soil for weeks. The great variation in root viability among species reported in the literature suggests the possibility of widespread genetic variability in root mortality in response to drought stress. Variable patterns of root viability in response to dry surface soils have been observed in several turfgrass species differing in drought resistance. For example, when roots in the top 40 cm of soil were exposed to drought for 26 days while the lower 20 cm of soil was maintained at eld capacity in a greenhouse, root death in the surface 20-cm layer was about 80% for relatively droughtsensitive Emerald zoysiagrass but only 30% for the relatively drought-tolerant PI509018 paspalum and Tifblair centipedegrass (Fig. 6). Root viability or persistence is an important trait in drought resistance under these experimental conditions. Apparently the presence of root mass or length does not necessarily correlate with physiological health or viability, although most studies attribute differences in water uptake to total root length as discussed above (30,83,84). Many factors can inuence root survival in drying soil. Osmotic adjustment can sustain root growth in drying soil as discussed above. Root mortality could

Figure 6 Root mortality under well-watered conditions (control) or during 020 and 040 cm soil drying while water was available in the lower 40 cm of soil for zoysiagrass, bermudagrass, seashore paspalum, and centipedegrass. Columns marked with * indicate a signicant difference from the respective control for each grass based on a LSD test (p = 0.05). (Modied from Ref. 29.)

Root Characteristics and Drought Resistance

49

also be related to the neness of roots or specic root length (SRL) (23,85,86). Thinner roots tend to have shorter life spans than thicker roots. Limited comparisons of cold desert shrubs (45,87) and tundra species (88) indicated that small-diameter roots often die sooner than coarse roots. Huang et al. (29) reported that root neness or SRL varied among turfgrass species; zoysiagrass with greater SRL had greater root mortality than the other grasses with smaller SRL. Drought induces production of ner roots (22,29,89), which may contribute to more root death, because ner roots could be more susceptible to desiccation in dry soil. Zhang and Davies (90) suggested that stress-induced ne root branches are less effective at maintaining turgor during soil drying. North and Nobel (91) reported more extensive decomposition of cortical tissue in ne laterals than in the nodal roots in desert succulents. Because less carbohydrate is required to develop and maintain the nest roots and because smaller roots of annual plants or perennial grass species lack the secondary thickening essential for tolerating water stress, the nest roots probably are the most vulnerable to soil desiccation (92). Root viability in drying soil may also be inuenced by the succulence of the roots or tissue density. Note that variation in SRL may be caused by variation in root diameter, tissue density, or both (86). Ryser (93) contrasted perennial grass species that were adapted to either infertile sites or fertile sites. Grasses adapted to infertile sites tended to be slower growing and have roots with higher tissue densities than those adapted to more fertile sites. In a common garden experiment, Ryser (93) found that tissue density was correlated with root longevity after two growing seasons. Species that produced roots of lower tissue density tended to be faster growing than species that produced roots of high tissue density, but their roots had a shorter life span. Thus, an important tradeoff may exist between having a highly plastic root system that grows rapidly in moist regions of the soil and one that can readily tolerate the low soil water potentials in dry regions of the soil (94). Suberization has been shown to enhance plant tolerance to drought by reducing water loss from plant roots (95). Suberization of the cortex occurs sooner in dry than in wet soils (76). An increase of suberization in dry soils may represent one mechanism for surviving drought (96). Unsuberized roots disappear quickly under unfavorable soil conditions, whereas large, suberized roots are more resistant to decay. Ares (97) found that 30 to 50% of young unsuberized roots of buffalograss died within a few weeks of elongation during initial spring growth. In many grasses that lack a suberized hypodermis, most of the cortex readily dies when exposed to a short period of drought (98,77). In species with a suberized hypodermis such as maize, the cells often die back radially beginning with the epidermis and continuing centripetally, with the outer cortical cells dying rst (79).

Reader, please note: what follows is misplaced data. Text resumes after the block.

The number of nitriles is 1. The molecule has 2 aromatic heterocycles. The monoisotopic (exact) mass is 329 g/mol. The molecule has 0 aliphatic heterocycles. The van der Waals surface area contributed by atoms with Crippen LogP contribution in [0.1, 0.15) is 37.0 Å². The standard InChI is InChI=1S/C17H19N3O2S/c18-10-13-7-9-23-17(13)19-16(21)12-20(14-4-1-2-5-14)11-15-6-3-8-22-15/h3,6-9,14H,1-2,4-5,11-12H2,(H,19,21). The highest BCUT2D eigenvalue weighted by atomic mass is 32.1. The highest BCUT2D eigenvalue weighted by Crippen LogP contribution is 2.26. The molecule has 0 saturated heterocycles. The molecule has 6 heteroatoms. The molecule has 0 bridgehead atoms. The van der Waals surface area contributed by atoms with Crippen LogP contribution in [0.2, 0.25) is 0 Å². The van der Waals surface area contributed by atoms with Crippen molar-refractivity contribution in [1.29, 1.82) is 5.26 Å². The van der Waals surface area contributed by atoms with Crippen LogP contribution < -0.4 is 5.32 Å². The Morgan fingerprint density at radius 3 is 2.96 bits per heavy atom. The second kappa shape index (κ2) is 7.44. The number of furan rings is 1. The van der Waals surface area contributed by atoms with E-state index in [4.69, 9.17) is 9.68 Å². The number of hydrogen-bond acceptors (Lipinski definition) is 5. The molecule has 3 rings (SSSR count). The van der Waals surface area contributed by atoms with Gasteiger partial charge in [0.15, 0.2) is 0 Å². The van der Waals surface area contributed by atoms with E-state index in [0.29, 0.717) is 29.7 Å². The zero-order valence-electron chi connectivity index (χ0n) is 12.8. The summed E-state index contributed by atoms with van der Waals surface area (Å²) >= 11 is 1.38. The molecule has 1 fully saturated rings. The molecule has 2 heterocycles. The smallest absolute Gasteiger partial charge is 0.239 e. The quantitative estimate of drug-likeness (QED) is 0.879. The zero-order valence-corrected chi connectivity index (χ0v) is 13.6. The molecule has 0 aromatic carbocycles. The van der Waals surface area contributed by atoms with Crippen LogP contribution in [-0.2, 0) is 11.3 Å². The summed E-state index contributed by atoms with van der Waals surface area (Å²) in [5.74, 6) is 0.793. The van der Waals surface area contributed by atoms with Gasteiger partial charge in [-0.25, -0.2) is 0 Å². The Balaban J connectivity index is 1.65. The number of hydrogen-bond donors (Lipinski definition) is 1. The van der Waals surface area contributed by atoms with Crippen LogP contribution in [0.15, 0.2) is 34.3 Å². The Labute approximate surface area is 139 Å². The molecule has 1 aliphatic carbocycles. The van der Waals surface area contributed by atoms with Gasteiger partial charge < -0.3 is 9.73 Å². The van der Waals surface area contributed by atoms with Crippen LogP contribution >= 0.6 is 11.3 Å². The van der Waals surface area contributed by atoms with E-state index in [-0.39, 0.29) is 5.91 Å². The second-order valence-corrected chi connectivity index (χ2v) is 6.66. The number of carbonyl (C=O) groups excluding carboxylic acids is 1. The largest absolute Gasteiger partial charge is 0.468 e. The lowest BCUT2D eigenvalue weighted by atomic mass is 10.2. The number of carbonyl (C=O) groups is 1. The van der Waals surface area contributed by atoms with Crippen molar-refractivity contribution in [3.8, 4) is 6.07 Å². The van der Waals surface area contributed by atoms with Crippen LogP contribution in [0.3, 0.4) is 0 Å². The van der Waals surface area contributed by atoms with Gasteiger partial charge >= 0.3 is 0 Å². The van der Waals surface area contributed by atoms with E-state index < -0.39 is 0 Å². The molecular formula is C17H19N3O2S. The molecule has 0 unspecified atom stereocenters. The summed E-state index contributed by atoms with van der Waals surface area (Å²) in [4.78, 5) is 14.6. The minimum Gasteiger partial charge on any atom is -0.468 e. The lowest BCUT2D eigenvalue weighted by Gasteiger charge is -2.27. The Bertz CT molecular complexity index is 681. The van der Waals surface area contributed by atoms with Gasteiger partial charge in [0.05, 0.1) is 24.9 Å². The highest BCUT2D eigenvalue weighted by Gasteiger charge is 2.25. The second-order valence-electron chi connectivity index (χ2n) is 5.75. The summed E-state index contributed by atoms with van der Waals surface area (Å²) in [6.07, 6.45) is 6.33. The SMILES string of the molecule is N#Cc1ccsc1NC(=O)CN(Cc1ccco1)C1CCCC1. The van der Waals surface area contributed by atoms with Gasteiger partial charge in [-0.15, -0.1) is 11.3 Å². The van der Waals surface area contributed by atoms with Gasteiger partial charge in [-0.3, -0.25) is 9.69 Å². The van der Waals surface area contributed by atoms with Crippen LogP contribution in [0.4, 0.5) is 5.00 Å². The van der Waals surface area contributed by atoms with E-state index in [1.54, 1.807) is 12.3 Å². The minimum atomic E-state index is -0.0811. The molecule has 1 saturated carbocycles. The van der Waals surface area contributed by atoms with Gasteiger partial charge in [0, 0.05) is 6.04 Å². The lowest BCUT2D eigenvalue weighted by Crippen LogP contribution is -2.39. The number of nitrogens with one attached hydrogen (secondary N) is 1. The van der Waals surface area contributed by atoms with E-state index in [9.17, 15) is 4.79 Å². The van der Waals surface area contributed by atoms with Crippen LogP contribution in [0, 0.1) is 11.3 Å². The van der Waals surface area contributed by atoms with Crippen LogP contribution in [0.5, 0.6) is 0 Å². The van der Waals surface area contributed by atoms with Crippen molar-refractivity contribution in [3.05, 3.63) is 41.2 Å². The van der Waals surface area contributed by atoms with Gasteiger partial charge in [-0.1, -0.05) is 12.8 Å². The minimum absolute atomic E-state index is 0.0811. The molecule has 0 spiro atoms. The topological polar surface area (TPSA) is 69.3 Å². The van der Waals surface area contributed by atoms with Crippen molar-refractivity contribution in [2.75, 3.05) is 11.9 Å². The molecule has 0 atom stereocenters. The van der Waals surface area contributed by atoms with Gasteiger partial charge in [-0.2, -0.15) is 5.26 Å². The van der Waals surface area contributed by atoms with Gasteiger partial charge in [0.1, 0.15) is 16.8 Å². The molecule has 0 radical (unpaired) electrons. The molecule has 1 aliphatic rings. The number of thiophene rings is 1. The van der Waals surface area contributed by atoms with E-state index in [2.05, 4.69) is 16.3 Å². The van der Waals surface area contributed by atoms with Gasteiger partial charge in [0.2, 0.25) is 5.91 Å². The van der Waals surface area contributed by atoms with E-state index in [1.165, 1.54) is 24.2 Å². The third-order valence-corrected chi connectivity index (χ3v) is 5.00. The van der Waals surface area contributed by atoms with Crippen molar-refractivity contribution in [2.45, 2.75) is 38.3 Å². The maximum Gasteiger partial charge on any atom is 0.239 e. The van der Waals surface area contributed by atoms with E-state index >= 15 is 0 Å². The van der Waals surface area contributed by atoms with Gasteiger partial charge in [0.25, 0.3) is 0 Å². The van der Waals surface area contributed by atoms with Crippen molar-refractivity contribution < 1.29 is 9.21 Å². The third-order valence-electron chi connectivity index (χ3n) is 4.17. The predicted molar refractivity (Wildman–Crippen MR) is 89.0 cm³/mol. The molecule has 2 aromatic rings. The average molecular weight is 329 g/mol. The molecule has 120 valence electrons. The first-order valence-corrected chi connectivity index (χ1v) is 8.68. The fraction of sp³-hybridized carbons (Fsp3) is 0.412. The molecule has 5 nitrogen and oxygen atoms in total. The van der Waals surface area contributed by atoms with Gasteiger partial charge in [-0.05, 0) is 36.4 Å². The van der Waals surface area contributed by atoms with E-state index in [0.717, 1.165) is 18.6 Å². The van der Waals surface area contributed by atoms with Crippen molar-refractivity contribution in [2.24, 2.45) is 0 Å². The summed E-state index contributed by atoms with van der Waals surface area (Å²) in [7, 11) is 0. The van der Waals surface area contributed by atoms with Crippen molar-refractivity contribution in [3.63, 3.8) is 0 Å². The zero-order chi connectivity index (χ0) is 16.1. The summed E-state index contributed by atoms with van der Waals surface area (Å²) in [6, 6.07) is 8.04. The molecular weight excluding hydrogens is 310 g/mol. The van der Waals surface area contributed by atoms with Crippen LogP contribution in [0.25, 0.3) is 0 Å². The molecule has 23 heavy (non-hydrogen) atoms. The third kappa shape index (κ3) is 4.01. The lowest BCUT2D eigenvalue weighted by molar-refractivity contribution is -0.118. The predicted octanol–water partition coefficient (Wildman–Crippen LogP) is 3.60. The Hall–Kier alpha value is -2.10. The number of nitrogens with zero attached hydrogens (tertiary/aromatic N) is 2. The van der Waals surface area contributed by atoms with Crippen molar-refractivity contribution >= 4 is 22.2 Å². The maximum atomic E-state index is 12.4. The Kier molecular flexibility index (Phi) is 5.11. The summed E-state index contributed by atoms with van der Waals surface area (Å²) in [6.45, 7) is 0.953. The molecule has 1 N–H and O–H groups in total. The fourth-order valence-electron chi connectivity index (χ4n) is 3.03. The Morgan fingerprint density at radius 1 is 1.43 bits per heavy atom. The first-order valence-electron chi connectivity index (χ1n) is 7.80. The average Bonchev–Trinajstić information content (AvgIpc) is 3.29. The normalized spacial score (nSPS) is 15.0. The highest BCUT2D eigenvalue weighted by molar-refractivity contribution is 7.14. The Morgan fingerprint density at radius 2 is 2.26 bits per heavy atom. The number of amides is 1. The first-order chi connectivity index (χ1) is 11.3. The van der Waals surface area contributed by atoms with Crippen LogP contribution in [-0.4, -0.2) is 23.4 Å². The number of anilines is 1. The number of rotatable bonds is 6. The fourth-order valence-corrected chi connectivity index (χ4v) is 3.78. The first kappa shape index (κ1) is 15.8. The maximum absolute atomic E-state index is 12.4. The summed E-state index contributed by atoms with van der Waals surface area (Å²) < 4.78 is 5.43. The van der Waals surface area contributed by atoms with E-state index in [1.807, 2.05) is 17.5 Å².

50

Huang